Talk:Plato's Problem

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Untitled[edit]

The creation of this page is a group project of Dr. Kent Norman's Spring semester 2006 course, Thinking and Problem Solving, at the University of Maryland, College Park.

Comments[edit]

Way to wordy, reads like an essay. The intention of an encyclopaedia is to give an overview of each subject. Extended rhetoric examinations rarely pass muster. I am saying this all due respect to the author, who obviously is an accomplished wordsmith. -- Cimon avaro; on a pogostick. 02:26, 18 April 2006 (UTC)

Well, I have to agree that on reading this article it could in fact be much shorter. It is good and well written and I will give you credit for that. But it covers material that should be or is in other articles in philosophy and psychology. Probably what you should do, is either peel off material to start other articles that you will refer to or at the end of the semester reduce the article to a brief overview. Your full contribution will be in history of the article --User:Klnorman

Also, I think that you need to explain the problem or the definition a little more at the beginning. It is too vague. I don't think that anyone will get on the first reading. For the References, use italics rather than underlining. --User:Klnorman

Final Comments 10 May 2006[edit]

Well done. The article reads well and is well organized and documented. Now it just remains to be seen whether it stays or is divided up, etc. Total points for the Group portion = 48/50. --User:Klnorman

Ear picture[edit]

The ear picture at the somewhat end of the article seems somewhat out of context in this article, even though considering the fact that the article involves auditory perception. I suggest it should be removed, feel free to revert if you see appropriate so :) —Preceding unsigned comment added by 82.130.45.99 (talk) 16:09, 16 November 2008 (UTC)

Excessive redirect from Meno's Paradox[edit]

With all due respect to this article about Chomsky, the simplistic redirect from Meno's Paradox should not be allowed to eclipse Plato's great Socratic work. Chomsky developed his treatment of the Problem on a special case in linguistics.

Please could we have a proper encyclopaedic article on Meno (someone might start with an abstract from this article), and then by all means cross-reference Chomsky's work 2000 years later, with other related developments and issues (eg on knowlege and belief)? Jezza (talk) 17:15, 9 December 2009 (UTC)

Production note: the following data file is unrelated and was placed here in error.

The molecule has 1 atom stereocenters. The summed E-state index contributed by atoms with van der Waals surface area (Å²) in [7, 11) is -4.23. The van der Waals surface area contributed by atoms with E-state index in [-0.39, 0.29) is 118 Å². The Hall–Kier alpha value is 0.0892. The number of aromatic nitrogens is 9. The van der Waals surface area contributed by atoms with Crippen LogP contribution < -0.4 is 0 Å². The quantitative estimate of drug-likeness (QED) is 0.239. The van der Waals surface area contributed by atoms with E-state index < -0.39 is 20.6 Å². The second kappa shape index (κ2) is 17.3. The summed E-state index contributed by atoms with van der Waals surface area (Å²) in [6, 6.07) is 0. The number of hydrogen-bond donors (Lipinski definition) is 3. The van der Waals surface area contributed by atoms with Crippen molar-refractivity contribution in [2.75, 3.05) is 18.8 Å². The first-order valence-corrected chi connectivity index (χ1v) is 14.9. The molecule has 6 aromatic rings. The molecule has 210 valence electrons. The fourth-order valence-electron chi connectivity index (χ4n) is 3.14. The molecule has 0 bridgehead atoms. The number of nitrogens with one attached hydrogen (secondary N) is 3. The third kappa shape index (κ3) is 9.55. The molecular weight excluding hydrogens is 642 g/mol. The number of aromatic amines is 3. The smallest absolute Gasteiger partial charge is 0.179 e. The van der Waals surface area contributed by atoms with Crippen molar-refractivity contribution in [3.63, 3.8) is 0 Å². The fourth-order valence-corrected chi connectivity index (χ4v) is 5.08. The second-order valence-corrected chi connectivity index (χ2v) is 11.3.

Chomsky is the one who coined the phrase "Plato's Problem" in one of his books where he contrasted it with "Orwell's problem". Plato's problem is how can we know as much as we do where as Orwell's problem was given we know so much about the universe and science how can we be so deluded about facts that according to Chomsky should be obvious to anyone with basic education and a capability for minimal critical thinking. Its true that he coined the phrase in a book on Linguistics but he absolutely did NOT talk about "Plato's problem" as being specifically about language or linguistics. Rather what he said is that he thinks that one way to start to make progress on Plato's problem is to have a scientific theory of language because compared to other areas of psychology it is one where the scientific method may be able to lead to some actual tangible results. Then, hopefully we can apply the things we learn about language to other areas of psychology (which is essentially what he defines as Plato's problem). See the preface to Chomsky's Knowledge of Language: Its nature origins and use. --MadScientistX11 (talk) 23:28, 25 May 2016 (UTC)

Request for Deletion[edit]

This article is complete gibberish and should be deleted ASAP. It represents a deliberate misrepresentation of Plato's text to serve the editor's own purposes. Modern psychological research is nothing like what the ancient Greeks philosophized. Chomsky's theories should be correctly described and placed under his own name. BlueMist (talk) 14:53, 8 August 2014 (UTC)

I completely, well almost completely, disagree. This article is hardly complete gibberish. You know as an editor who got sick of editing for a while I'm going to just vent a little here. I get so sick of people leaving comments like that. If you think an article is bad then fix it or give specific suggestions for where to change it or tag things that need citations... but leaving insulting comments like "this article is complete gibberish" does no-one any good and can be kind of discouraging to people who -- unlike you -- have actually spent some time trying to contribute something. There are plenty of places on the Internet you can go to trade insults with people. Sorry, rant over. "Plato's problem" is a specific phrase that Chomsky coined and that I've seen others use in the way that Chomsky uses it. It is absolutely notable and this article should not be deleted, and it should make reference to not just Plato but Chomsky since he coined the phrase. However, I do think this article needs a lot of improvement. It reads too much like an essay, like wp:Original research and not like an encyclopedia article. --MadScientistX11 (talk) 23:37, 25 May 2016 (UTC)